A General Introduction to Psychoanalysis

By Sigmund Freud | Go to book overview

TWENTY-FOURTH LECTURE

GENERAL THEORY OF THE NEUROSES

Ordinary Nervousness

N our last discussion we accomplish a difficult task Now I shall temporarily leave our subject and address myself to you.

For I know quite well that you are dissatisfied. You thought that an introduction to psychoanalysis would be quite a different matter. You expected to hear vivid illustrations instead of theories. You will tell me that when I gave you the illustration of "on the ground floor in the first story," you had grasped something of the causation of neurosis, only of course this should have been a real observation and not an imaginary story. Or, when in the beginning I described two symptoms (not imaginary also, let us hope) whose analysis revealed a close connection with the life of the patient, you first came to grasp the meaning of the symptoms and you hoped that I would proceed in the same way. Instead I have given you theories—lengthy, difficult to see in perspective and incomplete, to which something new was constantly being added. I worked with conceptions that I had not previously presented to you, abandoned descriptive for dynamic conceptions, and these in turn for economic ones. I made it hard for you to understand how many of the artificial terms I made use of still carry the same meaning and are used interchangeably only for the sake of euphony. Finally, I allowed broad conceptions to pass in review before you: the principles of pleasure and of fact and their phylogenetically inherited possession; and then, instead of introducing you to definite facts, I allowed them to become increasingly vague till they seemed to fade into dim distances.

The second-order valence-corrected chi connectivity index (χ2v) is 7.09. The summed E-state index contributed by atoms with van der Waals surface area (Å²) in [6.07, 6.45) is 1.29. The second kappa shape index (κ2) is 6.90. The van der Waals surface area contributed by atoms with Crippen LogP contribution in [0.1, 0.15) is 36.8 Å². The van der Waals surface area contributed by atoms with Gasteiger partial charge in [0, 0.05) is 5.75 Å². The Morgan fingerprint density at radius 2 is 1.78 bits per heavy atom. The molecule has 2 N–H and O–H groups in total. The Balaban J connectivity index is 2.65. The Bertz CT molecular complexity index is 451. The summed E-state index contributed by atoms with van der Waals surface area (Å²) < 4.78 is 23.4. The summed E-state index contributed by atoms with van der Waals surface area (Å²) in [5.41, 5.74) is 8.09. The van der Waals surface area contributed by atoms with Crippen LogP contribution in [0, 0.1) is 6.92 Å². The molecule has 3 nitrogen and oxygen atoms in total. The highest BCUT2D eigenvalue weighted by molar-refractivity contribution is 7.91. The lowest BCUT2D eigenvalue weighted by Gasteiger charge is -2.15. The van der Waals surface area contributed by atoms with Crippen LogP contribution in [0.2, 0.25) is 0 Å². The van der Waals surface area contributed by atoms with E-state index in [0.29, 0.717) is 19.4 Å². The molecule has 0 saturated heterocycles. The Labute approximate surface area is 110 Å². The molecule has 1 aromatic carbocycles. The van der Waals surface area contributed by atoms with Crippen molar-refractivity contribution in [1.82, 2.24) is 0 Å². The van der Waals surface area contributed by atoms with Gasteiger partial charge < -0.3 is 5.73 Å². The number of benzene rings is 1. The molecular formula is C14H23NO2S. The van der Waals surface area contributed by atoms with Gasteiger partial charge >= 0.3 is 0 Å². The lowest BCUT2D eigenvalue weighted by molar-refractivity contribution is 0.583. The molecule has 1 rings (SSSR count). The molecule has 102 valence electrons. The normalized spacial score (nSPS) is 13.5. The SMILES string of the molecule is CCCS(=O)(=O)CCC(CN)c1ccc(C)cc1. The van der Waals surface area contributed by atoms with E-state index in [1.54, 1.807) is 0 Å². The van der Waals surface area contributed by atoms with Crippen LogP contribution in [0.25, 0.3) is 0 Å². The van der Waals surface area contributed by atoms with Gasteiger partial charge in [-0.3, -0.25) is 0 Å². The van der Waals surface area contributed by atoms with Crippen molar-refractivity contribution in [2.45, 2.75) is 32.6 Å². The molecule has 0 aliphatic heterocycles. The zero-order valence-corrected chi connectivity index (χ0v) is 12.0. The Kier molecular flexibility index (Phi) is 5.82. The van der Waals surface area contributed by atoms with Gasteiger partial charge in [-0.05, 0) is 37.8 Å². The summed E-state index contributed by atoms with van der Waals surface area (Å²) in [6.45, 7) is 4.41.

Why did I not begin my introduction to the theory of neurosis with the facts that you yourselves know about nervousness, with something that has always aroused your interest, with the

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